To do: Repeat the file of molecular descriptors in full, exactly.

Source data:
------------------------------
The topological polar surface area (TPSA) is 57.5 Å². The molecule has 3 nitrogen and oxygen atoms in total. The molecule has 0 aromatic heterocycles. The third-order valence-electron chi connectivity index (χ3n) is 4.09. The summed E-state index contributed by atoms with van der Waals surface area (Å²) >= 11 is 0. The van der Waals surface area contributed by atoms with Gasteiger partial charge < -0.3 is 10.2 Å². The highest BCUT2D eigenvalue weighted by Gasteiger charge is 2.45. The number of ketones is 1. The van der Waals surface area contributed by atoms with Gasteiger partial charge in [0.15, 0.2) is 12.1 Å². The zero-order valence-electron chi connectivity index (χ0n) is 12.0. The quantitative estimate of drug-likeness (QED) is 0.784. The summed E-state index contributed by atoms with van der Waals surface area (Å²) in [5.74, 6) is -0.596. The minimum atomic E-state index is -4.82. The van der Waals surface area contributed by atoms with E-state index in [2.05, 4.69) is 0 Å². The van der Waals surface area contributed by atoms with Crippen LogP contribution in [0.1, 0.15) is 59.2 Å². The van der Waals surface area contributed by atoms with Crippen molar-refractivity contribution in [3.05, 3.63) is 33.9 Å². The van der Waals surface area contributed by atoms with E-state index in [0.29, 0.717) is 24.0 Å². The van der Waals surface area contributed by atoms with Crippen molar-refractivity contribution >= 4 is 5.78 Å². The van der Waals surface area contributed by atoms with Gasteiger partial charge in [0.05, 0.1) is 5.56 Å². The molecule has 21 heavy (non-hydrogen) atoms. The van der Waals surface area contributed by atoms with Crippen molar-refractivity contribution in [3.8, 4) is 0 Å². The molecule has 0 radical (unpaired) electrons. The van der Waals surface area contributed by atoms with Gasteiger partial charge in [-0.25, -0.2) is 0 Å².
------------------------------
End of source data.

The topological polar surface area (TPSA) is 57.5 Å². The molecule has 3 nitrogen and oxygen atoms in total. The molecule has 0 aromatic heterocycles. The third-order valence-electron chi connectivity index (χ3n) is 4.09. The summed E-state index contributed by atoms with van der Waals surface area (Å²) >= 11 is 0. The van der Waals surface area contributed by atoms with Gasteiger partial charge < -0.3 is 10.2 Å². The highest BCUT2D eigenvalue weighted by Gasteiger charge is 2.45. The number of ketones is 1. The van der Waals surface area contributed by atoms with Gasteiger partial charge in [0.15, 0.2) is 12.1 Å². The zero-order valence-electron chi connectivity index (χ0n) is 12.0. The quantitative estimate of drug-likeness (QED) is 0.784. The summed E-state index contributed by atoms with van der Waals surface area (Å²) in [5.74, 6) is -0.596. The minimum atomic E-state index is -4.82. The van der Waals surface area contributed by atoms with E-state index in [2.05, 4.69) is 0 Å². The van der Waals surface area contributed by atoms with Crippen LogP contribution in [0.1, 0.15) is 59.2 Å². The van der Waals surface area contributed by atoms with Crippen molar-refractivity contribution in [3.05, 3.63) is 33.9 Å². The van der Waals surface area contributed by atoms with E-state index in [0.29, 0.717) is 24.0 Å². The van der Waals surface area contributed by atoms with Crippen molar-refractivity contribution >= 4 is 5.78 Å². The van der Waals surface area contributed by atoms with Gasteiger partial charge in [0.05, 0.1) is 5.56 Å². The molecule has 21 heavy (non-hydrogen) atoms. The van der Waals surface area contributed by atoms with Crippen molar-refractivity contribution in [3.8, 4) is 0 Å². The molecule has 0 radical (unpaired) electrons. The van der Waals surface area contributed by atoms with Gasteiger partial charge in [-0.25, -0.2) is 0 Å².